Computer engineer Samson Cheung started his post-doctoral work at Lawrence Livermore National Laboratory in 2002. In the wake of the 9/11 attacks, his field, video surveillance, was expanding rapidly with research and technology.
Cheung brought that research to the University of Kentucky’s College of Engineering in 2004. Then, in 2006, Cheung’s son was born. And after the boy was diagnosed with autism at 2 1/2 , Cheung’s personal and professional lives shifted in profound ways.
“I didn’t know anything about autism before his diagnosis,” Cheung said. “I was looking for ways to help him.”
He soon began to look at ways to apply his background in multimedia to help children with autism, including one of their major symptoms — varying difficulties with communication. In 2012, Cheung got an $800,000 grant from the National Science Foundation to put some of his ideas into practice.
The first big breakthrough is what Chueng calls the MEBook. He found that while most people’s brains specifically recognize human faces, many people with autism see no difference between an object and a person. The exception is their own face, Cheung said.
“They don’t observe other people, but they like to observe themselves,” he said.
Thanks to the work of graduate students Nikiruka Uzuegbunam and Ju Shen, the MEBook allows children to see themselves, in a narrative story on a device, saying hello and goodbye to teachers and friends. Then a game component challenges them to repeat those actions in real life. If they do so, the game congratulates them with screen confetti or something else they like, such as balloons. The technology allows each game to be personalized to each child, which is important because of how individualized autism therapy must be, Cheung said.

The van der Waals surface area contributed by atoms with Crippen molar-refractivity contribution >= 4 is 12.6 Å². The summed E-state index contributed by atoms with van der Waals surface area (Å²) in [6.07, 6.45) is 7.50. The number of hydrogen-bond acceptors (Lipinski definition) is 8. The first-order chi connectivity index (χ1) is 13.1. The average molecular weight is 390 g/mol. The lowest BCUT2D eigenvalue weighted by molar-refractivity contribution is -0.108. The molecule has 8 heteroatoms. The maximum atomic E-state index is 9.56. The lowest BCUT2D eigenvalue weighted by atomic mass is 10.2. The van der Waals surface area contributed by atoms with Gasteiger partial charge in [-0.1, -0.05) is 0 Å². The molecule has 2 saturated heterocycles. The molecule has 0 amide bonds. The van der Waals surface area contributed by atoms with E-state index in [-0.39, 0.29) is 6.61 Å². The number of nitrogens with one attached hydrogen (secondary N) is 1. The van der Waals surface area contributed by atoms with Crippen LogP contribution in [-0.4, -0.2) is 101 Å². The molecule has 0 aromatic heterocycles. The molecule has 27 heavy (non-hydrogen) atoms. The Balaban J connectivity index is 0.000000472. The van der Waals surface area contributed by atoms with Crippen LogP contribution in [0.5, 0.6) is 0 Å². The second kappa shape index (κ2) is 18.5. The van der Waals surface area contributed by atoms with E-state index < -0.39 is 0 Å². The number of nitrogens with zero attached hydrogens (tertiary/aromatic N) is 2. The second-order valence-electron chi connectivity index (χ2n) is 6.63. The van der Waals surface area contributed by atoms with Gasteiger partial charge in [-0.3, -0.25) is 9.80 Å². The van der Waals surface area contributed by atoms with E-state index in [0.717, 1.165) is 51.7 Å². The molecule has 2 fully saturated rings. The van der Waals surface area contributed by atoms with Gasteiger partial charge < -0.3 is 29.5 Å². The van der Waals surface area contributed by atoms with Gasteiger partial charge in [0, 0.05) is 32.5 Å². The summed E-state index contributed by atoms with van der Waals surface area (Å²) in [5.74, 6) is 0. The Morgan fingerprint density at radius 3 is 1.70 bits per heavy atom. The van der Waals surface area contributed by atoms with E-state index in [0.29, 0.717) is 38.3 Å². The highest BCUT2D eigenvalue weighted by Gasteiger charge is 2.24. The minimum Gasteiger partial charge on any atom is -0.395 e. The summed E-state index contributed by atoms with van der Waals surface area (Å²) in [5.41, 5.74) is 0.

“We hope to change behavior by getting these children to look at their better selves,” he said. “That builds self-confidence. It could be used for any kind of behavior.”
The MEBook has undergone a small pilot study.
“The hard question is, how can we translate the hardware into customizable software?” Cheung said.
Cheung is also working on the hardware. He went to Google with his research, and they gave him a Google Glass, the wearable computer that fits into a tiny screen in eyeglasses. Google Glass has sensors that can track eye gaze. In the first phase of the technology, Cheung engineered the camera piece of the screen to determine whether the wearer is looking at someone’s face. If they are, the screen shows the wearer a happy yellow smiley face. If they are looking elsewhere, the screen’s background turns to a red frown.
That technology is in very early stages, but Cheung is starting to display his work at autism conferences around the country.
“I get a lot of excitement,” he said. “This is a rapidly growing field.”
Cheung credits numerous collaborators, including graduate students and colleagues from the UK Chandler Medical Center and the College of Education, who help him through their own research. He said that so much attention has been paid to research on diagnosing autism, there has been less research on interventions and education.
Lisa Ruble, a psychologist and autism researcher at UK’s College of Education, said a recent national report found that only 13 percent of autism research was related to intervention.
“I think the work he is doing is really unique in using engineering to promote teaching to help people with autism learn best,” she said of Cheung.
The video self-modeling, for example, could help save hours of personal therapy and help kids faster, Ruble said.
More researchers are joining the therapy and intervention field, Cheung said, which he welcomes.
“The more, the merrier,” he said. “We can use all the help we can get.”
As for the talk about the cause of autism, or a possible cure, Cheung says he wishes the best for that work.
“I hope that people will come up with a cure,” he said. “But for me, for day-to day-life, I need to figure out ways to help these kids now.”